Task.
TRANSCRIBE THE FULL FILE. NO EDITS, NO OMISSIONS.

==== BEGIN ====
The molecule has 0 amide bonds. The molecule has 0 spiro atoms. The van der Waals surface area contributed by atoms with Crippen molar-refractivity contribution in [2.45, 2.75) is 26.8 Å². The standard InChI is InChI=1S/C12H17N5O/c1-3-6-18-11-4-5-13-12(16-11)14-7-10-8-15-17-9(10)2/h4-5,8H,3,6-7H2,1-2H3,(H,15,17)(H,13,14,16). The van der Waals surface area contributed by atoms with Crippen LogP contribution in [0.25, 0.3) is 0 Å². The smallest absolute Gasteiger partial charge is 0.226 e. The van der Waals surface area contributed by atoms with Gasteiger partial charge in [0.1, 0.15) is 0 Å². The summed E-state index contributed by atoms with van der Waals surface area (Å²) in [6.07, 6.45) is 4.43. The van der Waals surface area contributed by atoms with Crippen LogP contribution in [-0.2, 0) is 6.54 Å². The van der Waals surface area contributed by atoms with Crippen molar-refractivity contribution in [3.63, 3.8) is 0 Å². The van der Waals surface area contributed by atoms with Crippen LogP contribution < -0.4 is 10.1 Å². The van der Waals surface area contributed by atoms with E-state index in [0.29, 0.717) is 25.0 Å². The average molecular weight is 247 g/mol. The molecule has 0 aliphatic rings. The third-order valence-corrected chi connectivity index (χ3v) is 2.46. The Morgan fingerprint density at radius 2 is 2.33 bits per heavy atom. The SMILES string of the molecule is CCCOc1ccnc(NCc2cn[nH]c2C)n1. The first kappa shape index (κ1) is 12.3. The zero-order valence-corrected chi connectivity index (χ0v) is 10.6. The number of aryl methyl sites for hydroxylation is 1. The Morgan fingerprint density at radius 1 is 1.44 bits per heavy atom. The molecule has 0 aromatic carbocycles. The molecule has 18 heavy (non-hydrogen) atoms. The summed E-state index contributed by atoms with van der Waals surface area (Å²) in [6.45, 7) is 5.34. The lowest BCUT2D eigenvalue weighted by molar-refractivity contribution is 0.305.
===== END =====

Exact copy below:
The molecule has 0 amide bonds. The molecule has 0 spiro atoms. The van der Waals surface area contributed by atoms with Crippen molar-refractivity contribution in [2.45, 2.75) is 26.8 Å². The standard InChI is InChI=1S/C12H17N5O/c1-3-6-18-11-4-5-13-12(16-11)14-7-10-8-15-17-9(10)2/h4-5,8H,3,6-7H2,1-2H3,(H,15,17)(H,13,14,16). The van der Waals surface area contributed by atoms with Crippen LogP contribution in [0.25, 0.3) is 0 Å². The smallest absolute Gasteiger partial charge is 0.226 e. The van der Waals surface area contributed by atoms with Gasteiger partial charge in [0.1, 0.15) is 0 Å². The summed E-state index contributed by atoms with van der Waals surface area (Å²) in [6.07, 6.45) is 4.43. The van der Waals surface area contributed by atoms with Crippen LogP contribution in [-0.2, 0) is 6.54 Å². The van der Waals surface area contributed by atoms with Crippen molar-refractivity contribution in [3.63, 3.8) is 0 Å². The van der Waals surface area contributed by atoms with Crippen LogP contribution < -0.4 is 10.1 Å². The van der Waals surface area contributed by atoms with E-state index in [0.29, 0.717) is 25.0 Å². The average molecular weight is 247 g/mol. The molecule has 0 aliphatic rings. The third-order valence-corrected chi connectivity index (χ3v) is 2.46. The Morgan fingerprint density at radius 2 is 2.33 bits per heavy atom. The SMILES string of the molecule is CCCOc1ccnc(NCc2cn[nH]c2C)n1. The first kappa shape index (κ1) is 12.3. The zero-order valence-corrected chi connectivity index (χ0v) is 10.6. The number of aryl methyl sites for hydroxylation is 1. The Morgan fingerprint density at radius 1 is 1.44 bits per heavy atom. The molecule has 0 aromatic carbocycles. The molecule has 18 heavy (non-hydrogen) atoms. The summed E-state index contributed by atoms with van der Waals surface area (Å²) in [6.45, 7) is 5.34. The lowest BCUT2D eigenvalue weighted by molar-refractivity contribution is 0.305.